Much of the debate about Philadelphia’s looming pension fund crisis centers on the municipal funds for city employees, including police and firefighters. But the same problems exist for the state school pension fund.
The big difference, of course, is that funding issues that plague school pensions bleed directly into the classroom.
As I detailed two weeks ago in a column for The Citizen, if we do not fix municipal pensions there will be less money for public services. Likewise, if we do not fix the state school pension problem, less money will be available for the classroom. That is why we need a good deal around school funding and pension fund reform.
The condition of the pension funds is not a matter for debate; it’s a matter of simple measurement. A higher proportion of the general fund and school district budget goes to pension fund costs today than in previous years.
We can certainly debate how we got here, a story of willful political neglect on both sides of the aisle. But the situation is what it is.
No matter how bad the pension fund’s financial position, it’s bonus time in Philadelphia. While Jim Kenney is in full pander mode, Detroit offers a cautionary tale.
The trend will continue unless we do something. When something does not work, it eventually breaks down. Therefore we should fix pensions without abrogating the contractual relationships with current workers and retirees. But to do so we have to act and not pretend.
That is why the current pension fund quarrel between Mayor Nutter and Mayoral candidate Jim Kenney is so disturbing. Mayor Nutter is thinking about long term sustainability and candidate Kenney is in full pander mode.
In case you missed the latest, as Chris Hepp detailed in the Inquirer and on philly.com, the city’s pension funds are going to provide bonuses to retirees this year based on a cost of living adjustment rule linked to the fund beating its investment hurdles over a five year period. The bonuses will be around $60 million.
Fair enough. Except the original rule from 1999 sensibly noted that the pension fund could only do so if it had a funded ratio of about 76 percent—and we are at around 48 percent now. That rule was changed by legislation in 2007 through a bill introduced by Councilman Kenney.
So today, no matter how bad the pension fund’s financial position, it is bonus time. Both Mayors Street and Nutter (who did not always see eye to eye) viewed the 2007 legislation as fiscally irresponsible. Street said so at the time and Nutter continues to say so today. When they agree, we should listen carefully.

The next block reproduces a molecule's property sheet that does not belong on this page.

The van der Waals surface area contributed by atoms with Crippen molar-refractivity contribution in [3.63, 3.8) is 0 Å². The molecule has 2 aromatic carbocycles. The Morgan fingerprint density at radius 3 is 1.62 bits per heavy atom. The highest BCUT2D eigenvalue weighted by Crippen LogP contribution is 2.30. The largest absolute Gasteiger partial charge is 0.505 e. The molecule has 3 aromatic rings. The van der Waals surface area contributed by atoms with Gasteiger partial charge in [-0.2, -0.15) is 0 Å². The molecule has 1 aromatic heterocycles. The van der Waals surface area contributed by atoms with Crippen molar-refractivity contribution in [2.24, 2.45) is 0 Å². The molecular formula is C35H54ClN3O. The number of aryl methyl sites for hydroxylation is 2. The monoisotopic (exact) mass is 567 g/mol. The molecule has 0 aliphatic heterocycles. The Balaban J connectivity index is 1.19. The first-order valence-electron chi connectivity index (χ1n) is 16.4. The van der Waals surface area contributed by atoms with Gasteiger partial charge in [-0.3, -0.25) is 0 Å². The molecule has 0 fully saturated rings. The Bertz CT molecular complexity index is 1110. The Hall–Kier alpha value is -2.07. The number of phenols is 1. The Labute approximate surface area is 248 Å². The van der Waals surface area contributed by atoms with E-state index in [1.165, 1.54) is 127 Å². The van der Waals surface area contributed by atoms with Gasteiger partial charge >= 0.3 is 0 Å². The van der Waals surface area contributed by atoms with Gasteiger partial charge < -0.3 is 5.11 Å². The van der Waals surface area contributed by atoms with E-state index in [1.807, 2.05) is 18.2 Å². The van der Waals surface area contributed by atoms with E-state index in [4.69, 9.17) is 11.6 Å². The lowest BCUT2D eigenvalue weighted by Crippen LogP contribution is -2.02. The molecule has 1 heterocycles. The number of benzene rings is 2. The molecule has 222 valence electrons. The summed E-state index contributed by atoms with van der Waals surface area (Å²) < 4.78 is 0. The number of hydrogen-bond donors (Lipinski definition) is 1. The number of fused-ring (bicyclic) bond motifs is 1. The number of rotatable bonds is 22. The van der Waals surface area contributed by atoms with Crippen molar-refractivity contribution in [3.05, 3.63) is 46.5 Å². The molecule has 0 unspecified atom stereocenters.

As is so common with fiscal irresponsibility, it hides behind beneficence for one group (in this case retirees) but always at the expense of many others. Sadly, Kenney is doing what you would expect in this case; having his spokesperson say that they do not want to solve the pension crisis on the backs of seniors.
Huh? Get a grip! If we don’t act responsibly, retirees will not have a sustainable retirement fund. The very least you could do is say it seemed like a good idea at the time and we should follow through, but we need to take another look at it in light of the overall fiscal situation. Is that too hard?
Big city politicians are masters at transforming moral indignation into fiscal road kill. The exceptions, including Mayor Nutter, are intensely disliked by constituencies that are prone to demagoguery. But ultimately those who appreciate the bigger picture respect them.
As for the bonuses, you can make the case that the rule is the rule and there is an obligation to fund. That is right, as far as it goes. But to show no understanding of the implications of these actions is a very bad sign.
In 2013, the Detroit Free Press ran a series of articles that detailed the historical decisions and circumstances that led to the largest municipal bankruptcy in American history. It should be required reading for anyone who cares about cities.
Among the findings in that study was the cost of the so-called 13th check, a pension bonus that was provided when the fund performed well. It turns out that between 1985 and 2008 the bonuses amounted to nearly $1 billion. Had the same money been reinvested in the pension fund it would have resulted in a gain of from $1.5 to $1.9 billion to the fund, depending on whose calculations you use.
As the pension fund was going south, Mayor Kwame Kilpatrick borrowed an additional $1.4 billion to shore up the fund. You see where this is going. Borrowing money against an existing liability (one credit card paying down the next) is a common practice.
In the pension fund world there is a name for this: pension obligation bonds. And sometimes it works. Sometimes it does not, as we found out with several small cities in California that declared bankruptcy.
All of the justifications in Detroit for the 13th check were related to annual investment performance and the very real reality that most pensioners were struggling to get by. But the bonuses were not connected to the overall health of the fund itself, or the level of unfunded liabilities, or the capacity of the city to use other assets to plug the hole. Now that we’re going through a similar bonus mania, the Detroit story should hit home as a cautionary tale.
Philadelphia faces three key financial challenges: school finance, pensions, and tax reform. They are each related to the other and it will take a concerted effort by the next mayor, working with City Council, to tackle all three issues.
We ultimately will need a governing coalition that can get to work on a long-term vision for the city. Otherwise we squander the current growth spurt the city is experiencing.
Next week, let’s talk tax policy.